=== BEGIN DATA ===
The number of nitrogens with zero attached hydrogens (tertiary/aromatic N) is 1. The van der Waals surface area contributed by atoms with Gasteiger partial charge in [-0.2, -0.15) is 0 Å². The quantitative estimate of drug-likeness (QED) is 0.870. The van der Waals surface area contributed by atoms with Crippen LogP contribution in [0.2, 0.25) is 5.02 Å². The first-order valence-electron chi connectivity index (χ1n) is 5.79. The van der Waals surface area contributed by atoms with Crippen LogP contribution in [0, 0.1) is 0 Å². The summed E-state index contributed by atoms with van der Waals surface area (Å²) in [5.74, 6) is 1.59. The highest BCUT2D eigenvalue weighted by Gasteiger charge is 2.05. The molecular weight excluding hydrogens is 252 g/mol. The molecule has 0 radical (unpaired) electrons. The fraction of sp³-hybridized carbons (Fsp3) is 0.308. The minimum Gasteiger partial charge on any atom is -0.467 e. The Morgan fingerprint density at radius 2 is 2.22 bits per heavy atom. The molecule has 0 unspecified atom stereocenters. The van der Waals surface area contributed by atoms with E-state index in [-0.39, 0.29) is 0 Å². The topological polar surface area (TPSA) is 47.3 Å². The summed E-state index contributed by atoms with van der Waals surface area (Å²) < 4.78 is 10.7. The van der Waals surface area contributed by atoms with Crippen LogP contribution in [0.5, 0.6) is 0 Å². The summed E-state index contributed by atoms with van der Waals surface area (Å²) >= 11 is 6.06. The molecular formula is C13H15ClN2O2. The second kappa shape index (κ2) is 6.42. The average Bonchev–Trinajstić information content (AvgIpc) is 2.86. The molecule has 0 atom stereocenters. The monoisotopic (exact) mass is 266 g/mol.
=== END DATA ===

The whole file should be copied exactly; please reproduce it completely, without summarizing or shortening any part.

The number of nitrogens with zero attached hydrogens (tertiary/aromatic N) is 1. The van der Waals surface area contributed by atoms with Gasteiger partial charge in [-0.2, -0.15) is 0 Å². The quantitative estimate of drug-likeness (QED) is 0.870. The van der Waals surface area contributed by atoms with Crippen LogP contribution in [0.2, 0.25) is 5.02 Å². The first-order valence-electron chi connectivity index (χ1n) is 5.79. The van der Waals surface area contributed by atoms with Crippen LogP contribution in [0, 0.1) is 0 Å². The summed E-state index contributed by atoms with van der Waals surface area (Å²) in [5.74, 6) is 1.59. The highest BCUT2D eigenvalue weighted by Gasteiger charge is 2.05. The molecular weight excluding hydrogens is 252 g/mol. The molecule has 0 radical (unpaired) electrons. The fraction of sp³-hybridized carbons (Fsp3) is 0.308. The minimum Gasteiger partial charge on any atom is -0.467 e. The Morgan fingerprint density at radius 2 is 2.22 bits per heavy atom. The molecule has 0 unspecified atom stereocenters. The van der Waals surface area contributed by atoms with E-state index in [-0.39, 0.29) is 0 Å². The topological polar surface area (TPSA) is 47.3 Å². The summed E-state index contributed by atoms with van der Waals surface area (Å²) < 4.78 is 10.7. The van der Waals surface area contributed by atoms with Crippen LogP contribution in [0.5, 0.6) is 0 Å². The summed E-state index contributed by atoms with van der Waals surface area (Å²) >= 11 is 6.06. The molecular formula is C13H15ClN2O2. The second kappa shape index (κ2) is 6.42. The average Bonchev–Trinajstić information content (AvgIpc) is 2.86. The molecule has 0 atom stereocenters. The monoisotopic (exact) mass is 266 g/mol.